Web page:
Emma provided for her large family in many ways. She was usually making comforters and blankets from scrap clothing. No child left home for unknown without one of her patchwork wool and flannel winter blankets. Clothing was carefully mended and laid away for the next recycling. The worn linoleum was periodically repainted and stenciled or sponge patterned to look new and fresh. She saw that rooms were always painted, and curtains and drapes were periodically replaced with the efforts of her treadle sewing machine. At meals she could stretch a pound of hamburger to feed ten. Sunday dinner was chicken, two kinds of potatoes, three vegetables, and two kinds of pie plus the mandatory oatmeal cookies, milk and coffee.
Emma was a five foot three dynamo, whose workday was from five thirty AM until the last child was accounted for, three hundred and sixty-five days a year. Vacations were unknown. An occasional trip to visit a married daughter, or church dinners were her only variation from the routine of providing for her brood. She understood the individual personalities of her children, and responded to them to them while maintaining her strength and personal identity. Although not without a few personal prejudices and strongly held ideas, she could be firm, and warm at the same time. Her one incongruity was in calling every daughter-in-law “girl”, which must have saved the embarrassment of attaching the wrong wife to one of her sons. Being buxom in stature, her thirty grand children were read numerous poems and stories nestled in her ample lap.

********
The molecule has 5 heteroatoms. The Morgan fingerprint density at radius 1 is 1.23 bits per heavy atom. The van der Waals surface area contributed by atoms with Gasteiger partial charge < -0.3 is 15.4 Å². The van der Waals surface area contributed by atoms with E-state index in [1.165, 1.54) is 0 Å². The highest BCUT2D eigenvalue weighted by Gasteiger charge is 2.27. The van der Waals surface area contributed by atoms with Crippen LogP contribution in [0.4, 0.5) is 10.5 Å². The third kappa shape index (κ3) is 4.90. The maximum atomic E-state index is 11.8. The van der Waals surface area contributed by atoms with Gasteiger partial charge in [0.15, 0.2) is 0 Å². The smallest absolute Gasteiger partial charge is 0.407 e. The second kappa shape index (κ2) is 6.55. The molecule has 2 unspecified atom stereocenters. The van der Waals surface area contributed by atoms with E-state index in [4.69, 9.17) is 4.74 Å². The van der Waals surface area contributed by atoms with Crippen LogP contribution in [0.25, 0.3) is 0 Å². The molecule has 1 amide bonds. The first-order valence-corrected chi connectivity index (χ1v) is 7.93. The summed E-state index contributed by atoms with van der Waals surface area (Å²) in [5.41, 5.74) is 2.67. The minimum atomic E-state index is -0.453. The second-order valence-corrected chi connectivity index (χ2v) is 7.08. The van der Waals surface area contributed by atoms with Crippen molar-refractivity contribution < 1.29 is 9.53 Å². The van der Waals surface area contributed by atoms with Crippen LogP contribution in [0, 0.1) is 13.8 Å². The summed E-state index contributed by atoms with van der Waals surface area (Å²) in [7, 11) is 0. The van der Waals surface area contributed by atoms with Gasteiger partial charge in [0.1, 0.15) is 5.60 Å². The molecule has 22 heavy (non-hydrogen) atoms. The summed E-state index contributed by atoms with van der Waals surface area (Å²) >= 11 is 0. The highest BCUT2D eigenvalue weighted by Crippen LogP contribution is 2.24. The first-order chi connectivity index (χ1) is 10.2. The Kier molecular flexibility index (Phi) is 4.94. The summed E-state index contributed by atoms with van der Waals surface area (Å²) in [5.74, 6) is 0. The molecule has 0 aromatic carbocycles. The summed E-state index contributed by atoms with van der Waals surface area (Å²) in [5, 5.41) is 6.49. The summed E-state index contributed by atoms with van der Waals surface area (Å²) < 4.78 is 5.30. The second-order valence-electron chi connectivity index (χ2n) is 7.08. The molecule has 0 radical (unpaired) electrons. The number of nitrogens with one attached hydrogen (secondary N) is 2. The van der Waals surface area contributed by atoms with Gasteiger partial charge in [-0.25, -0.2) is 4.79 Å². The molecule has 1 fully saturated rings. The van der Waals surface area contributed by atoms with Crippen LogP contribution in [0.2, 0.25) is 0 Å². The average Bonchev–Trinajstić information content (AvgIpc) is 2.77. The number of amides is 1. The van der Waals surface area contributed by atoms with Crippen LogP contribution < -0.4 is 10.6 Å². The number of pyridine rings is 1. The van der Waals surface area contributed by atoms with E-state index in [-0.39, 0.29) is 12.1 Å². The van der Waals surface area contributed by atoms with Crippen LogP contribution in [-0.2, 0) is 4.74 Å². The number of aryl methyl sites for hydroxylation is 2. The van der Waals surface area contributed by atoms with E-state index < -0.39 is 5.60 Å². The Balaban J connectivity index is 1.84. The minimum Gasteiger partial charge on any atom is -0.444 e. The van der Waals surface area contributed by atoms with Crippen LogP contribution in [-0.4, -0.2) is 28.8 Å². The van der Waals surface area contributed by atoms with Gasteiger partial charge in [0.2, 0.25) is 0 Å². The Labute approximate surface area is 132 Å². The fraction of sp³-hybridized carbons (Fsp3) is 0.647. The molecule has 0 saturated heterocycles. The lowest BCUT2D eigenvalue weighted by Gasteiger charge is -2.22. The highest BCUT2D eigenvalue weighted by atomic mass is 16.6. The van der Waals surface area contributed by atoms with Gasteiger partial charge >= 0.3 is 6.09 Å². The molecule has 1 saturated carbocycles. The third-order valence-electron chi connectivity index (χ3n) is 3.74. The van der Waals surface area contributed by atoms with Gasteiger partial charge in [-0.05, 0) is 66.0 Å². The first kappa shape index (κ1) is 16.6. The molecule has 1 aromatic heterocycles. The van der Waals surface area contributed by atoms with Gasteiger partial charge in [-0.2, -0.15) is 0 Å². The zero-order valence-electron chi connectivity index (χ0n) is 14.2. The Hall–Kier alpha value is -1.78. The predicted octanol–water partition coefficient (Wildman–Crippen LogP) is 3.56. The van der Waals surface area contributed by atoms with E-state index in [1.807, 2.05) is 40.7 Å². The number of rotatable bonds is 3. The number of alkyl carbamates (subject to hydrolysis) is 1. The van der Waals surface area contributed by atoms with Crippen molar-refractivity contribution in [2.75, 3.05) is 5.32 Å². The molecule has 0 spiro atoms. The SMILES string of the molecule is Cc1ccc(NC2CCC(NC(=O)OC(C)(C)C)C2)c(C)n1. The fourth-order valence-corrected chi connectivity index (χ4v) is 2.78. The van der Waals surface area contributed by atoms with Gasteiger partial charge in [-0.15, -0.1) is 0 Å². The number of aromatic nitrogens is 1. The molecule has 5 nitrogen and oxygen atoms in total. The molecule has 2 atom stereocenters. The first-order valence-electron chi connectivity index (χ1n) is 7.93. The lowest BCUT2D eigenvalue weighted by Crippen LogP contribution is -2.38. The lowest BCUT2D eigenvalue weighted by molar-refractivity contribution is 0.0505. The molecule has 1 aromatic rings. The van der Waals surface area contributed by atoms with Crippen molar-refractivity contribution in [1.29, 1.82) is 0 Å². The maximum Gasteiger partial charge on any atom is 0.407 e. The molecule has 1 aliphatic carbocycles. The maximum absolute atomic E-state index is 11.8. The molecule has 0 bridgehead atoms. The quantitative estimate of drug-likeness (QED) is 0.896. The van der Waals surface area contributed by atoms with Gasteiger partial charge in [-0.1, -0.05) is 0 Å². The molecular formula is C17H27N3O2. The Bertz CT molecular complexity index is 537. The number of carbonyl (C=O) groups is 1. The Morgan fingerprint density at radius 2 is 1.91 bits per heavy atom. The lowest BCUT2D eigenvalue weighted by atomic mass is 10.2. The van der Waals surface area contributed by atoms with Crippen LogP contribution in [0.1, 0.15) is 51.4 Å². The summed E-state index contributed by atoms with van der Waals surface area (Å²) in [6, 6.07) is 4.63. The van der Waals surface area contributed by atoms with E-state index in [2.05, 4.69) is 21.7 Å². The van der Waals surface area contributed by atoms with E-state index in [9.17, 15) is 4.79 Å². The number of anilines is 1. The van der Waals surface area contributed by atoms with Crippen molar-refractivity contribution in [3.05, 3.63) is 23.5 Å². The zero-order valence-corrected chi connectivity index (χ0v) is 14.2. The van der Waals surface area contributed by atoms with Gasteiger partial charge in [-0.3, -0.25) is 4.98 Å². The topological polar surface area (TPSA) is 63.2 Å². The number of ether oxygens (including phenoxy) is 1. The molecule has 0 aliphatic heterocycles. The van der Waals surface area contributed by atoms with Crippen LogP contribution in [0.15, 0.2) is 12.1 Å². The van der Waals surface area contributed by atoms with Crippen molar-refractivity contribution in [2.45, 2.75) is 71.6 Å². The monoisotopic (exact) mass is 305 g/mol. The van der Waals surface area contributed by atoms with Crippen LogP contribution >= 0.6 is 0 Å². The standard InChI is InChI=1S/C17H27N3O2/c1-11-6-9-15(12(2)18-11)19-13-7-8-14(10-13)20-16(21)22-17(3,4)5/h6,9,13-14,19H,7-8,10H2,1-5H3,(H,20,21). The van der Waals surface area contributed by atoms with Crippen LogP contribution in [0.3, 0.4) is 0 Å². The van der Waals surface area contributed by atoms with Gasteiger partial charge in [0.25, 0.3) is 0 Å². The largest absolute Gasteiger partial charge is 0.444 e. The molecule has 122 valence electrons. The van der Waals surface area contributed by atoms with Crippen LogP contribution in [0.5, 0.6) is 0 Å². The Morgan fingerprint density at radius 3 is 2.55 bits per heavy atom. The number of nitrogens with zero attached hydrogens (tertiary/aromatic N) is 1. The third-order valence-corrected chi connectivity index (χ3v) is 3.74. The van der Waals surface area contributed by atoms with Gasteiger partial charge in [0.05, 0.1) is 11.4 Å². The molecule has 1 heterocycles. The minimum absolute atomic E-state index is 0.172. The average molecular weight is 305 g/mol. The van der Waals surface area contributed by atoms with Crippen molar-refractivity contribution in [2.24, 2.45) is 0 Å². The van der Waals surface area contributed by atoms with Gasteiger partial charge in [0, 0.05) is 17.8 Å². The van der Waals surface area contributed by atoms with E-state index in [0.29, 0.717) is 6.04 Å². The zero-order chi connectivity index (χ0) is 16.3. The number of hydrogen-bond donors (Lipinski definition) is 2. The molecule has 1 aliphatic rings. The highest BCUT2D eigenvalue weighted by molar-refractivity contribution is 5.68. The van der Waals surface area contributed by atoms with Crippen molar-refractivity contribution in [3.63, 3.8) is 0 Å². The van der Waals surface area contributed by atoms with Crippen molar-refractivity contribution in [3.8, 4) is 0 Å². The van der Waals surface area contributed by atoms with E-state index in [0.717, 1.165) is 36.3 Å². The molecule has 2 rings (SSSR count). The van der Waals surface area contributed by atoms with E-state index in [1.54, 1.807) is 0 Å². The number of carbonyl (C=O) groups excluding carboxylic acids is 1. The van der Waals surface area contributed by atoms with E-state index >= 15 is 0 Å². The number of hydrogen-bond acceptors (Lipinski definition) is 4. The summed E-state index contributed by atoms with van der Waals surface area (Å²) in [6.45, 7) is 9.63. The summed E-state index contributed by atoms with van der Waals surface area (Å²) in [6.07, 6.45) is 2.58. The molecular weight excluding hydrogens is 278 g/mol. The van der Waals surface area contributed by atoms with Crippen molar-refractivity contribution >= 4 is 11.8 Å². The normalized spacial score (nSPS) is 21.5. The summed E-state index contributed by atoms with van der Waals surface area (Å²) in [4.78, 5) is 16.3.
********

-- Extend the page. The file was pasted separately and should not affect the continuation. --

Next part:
The chrome trimmed, corn cob burning, kitchen range was the heart and center of the Rudi home, and it was Emma’s domain. It not only furnished the bread, and cookies and basic sustenance for the family, it also heated one-half of the house, and provided bath water. When the luxury of running water, an oil fired indoor furnace, and indoor plumbing changed that aspect of family living, the kitchen stove remained. Years later, when a new electric stove was purchased, it was placed next to the corncob fueled range since Emma did not trust the temperature controls of the electric stove.
Reverend Rudi passed away May 4, 1962, after a brief illness which required intensive care by his bride of fifty nine years.
Emma Wassman Rudi died January 8, 1965 of a heart ailment. She was active and busy every day of her life, following her heritage and the mores of her generation. By example and deed, by concerns and needs, she fulfilled her role as Pastors wife, mother and grandmother with calm and reassurance through six decades of social and political turmoil and tragedy. Although she was not a marching political activist, her lifetime of love and “mothering” represents the foundation and constancy of family survival in our Plaza of Heroines.
Submitted on 12/15/94